Mr. Sehon noted they had continued to work with the neighbors although they were accused of not doing so. He said they did get off on the wrong foot with the neighbors and took responsibility for that, because they did not go out and seek input from the neighbors before they requested the initial funding. Mr. Sehon said since then they had negotiated with the neighbors and the Mayor’s Committee on the 17 points used as guidelines for development of this property, they had informed the neighbors of progress and had listened to their responses, although they had not always agreed.
Mr. Sehon described the original concept plan and the problems they had accounted. He said since then they had identified additional goals to be met:
Mr. Sehon stated that the Community Development Commission (CDC) had commented on the plan, and their comments were included with the Council’s materials. He said they believe they had not met the requirements for Sunrise Ridge, which were:
Mr. Sehon said although they were accused of not listening to the neighbors, many of the changes addressed concerns expressed by the neighbors.
Rosemary Waldorf, a Habitat volunteer, addressed the concept of density. She said in reading the comments made by CDC members, she noted that some of the members had commented that this proposal was too dense. Ms. Waldorf said she believed that density needed to be evaluated not on perceptions but on the density permitted by the zoning of the site and on the design of the project including the design sensitivity to neighbors.
Ms. Waldorf said the perception that the project was too dense should not go unchallenged. She said the permitted density was four units per acre, or 78 dwelling units, and the proposal was for 48 duplex homes, or 2.5 units per acre. Ms. Waldorf said it was true there were several neighborhoods in the area that were lower than 2.5 units per acre, but there were others that were much higher, citing Carol Woods and numerous nearby multi-family units as examples. She said within the context of affordable housing, this was a suburban design and therefore not really dense.
Ms. Waldorf noted that the Comprehensive Plan emphasized providing affordable housing in Chapel Hill and that it was so important that the Town might consider certain exceptions to facilitate it, such as reductions in setbacks, frontages, yardage requirements, cutting back on curb and gutter requirements or right-of-way requirements. She said none of that had taken place with this proposed development. Ms. Waldorf said Habitat had tried hard to be sensitive to the neighbors and to provide a quality environment for the people who would live in this development.
Ms. Waldorf said she was particularly attuned to the Council’s current interest in affordable housing, noting she served on the Town’s Inclusionary Zoning Task Force. She said that Task Force had not finished its work and did not know what the Town might eventually adopt, but it had become clear that if they were to have a legally defensible and economically feasible inclusionary zoning ordinance they would have to think in terms of a density bonus. Ms. Waldorf said that meant granting permission to provide more housing than the underlying zoning permitted.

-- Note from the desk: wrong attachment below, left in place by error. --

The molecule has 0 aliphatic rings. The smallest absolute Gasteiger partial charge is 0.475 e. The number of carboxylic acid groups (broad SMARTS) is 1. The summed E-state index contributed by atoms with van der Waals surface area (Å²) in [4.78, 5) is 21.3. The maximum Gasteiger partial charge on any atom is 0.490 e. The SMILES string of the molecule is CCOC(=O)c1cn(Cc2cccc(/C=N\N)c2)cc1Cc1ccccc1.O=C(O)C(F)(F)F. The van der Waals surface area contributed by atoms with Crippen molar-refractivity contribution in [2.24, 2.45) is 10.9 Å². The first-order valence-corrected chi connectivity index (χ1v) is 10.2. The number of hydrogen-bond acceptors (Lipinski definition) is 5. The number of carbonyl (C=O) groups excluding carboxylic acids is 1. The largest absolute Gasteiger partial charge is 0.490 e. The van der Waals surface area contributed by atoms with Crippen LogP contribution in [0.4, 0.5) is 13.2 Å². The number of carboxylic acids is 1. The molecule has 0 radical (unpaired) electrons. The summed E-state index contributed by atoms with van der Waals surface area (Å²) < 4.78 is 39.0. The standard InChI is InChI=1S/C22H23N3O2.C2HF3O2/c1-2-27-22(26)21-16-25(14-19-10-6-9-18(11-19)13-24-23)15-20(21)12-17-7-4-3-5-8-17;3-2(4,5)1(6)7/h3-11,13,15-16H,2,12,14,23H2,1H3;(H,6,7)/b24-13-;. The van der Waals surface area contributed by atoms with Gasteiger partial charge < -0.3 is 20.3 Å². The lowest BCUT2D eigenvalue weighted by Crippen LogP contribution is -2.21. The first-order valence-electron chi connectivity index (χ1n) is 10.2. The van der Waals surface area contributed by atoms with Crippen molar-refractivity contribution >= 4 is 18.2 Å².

Ms. Waldorf said as a practical matter community wide, if the Town were going to get more affordable housing then it would have to be open to more density. She noted that developable space was scarce, and opportunities for creating more affordable homes would be in multi-family developments and in redevelopment. Ms. Waldorf emphasized that Sunrise Ridge was neither of these, and in fact was well below the density permitted for the site.
Ms. Waldorf encouraged the Council to look upon this proposal favorably, and asked that they bear in mind that Habitat was probably the only agency that was consistently able to bring homes to the community for persons in the 50 percent of median income bracket.
Josh Gurlitz, a member of Habitat’s volunteer design team, said the design team consisted of planners, architects, land use planners, and landscape designers. He described neo-traditional design planning was popular some years ago, noting this type of planning came from a strong sense of preserving the land and for social interaction. Mr. Gurlitz said it was now being rediscovered, and included characteristics such as homes closer together, homes closer to the street, a grid pattern of streets with no cul-de-sacs and no dead-ends, shared recreation space, sidewalks, and safe ways for people to get around the community.
Mr. Gurlitz displayed a slide of a neo-traditional project located in Greensboro, pointing out the grid pattern of the site, how close the buildings were together and how close they were to the street, and that there were sidewalks on both sides of the street. He noted that the houses were within 25 feet of the sidewalk, most of the houses were two stories and the houses were close together. Mr. Gurlitz described a similar project in Columbia, South Carolina. He said he provided this information because he believed it was important to understand the concept of the design and to see examples of how similar concepts had been applied and withstood the test of time. Mr. Gurlitz pointed out that Southern Village was the poster project for this type of design. He exhibited slides of Southern Village, pointing out the homes and their proximity to the streets, the sidewalks, and other amenities.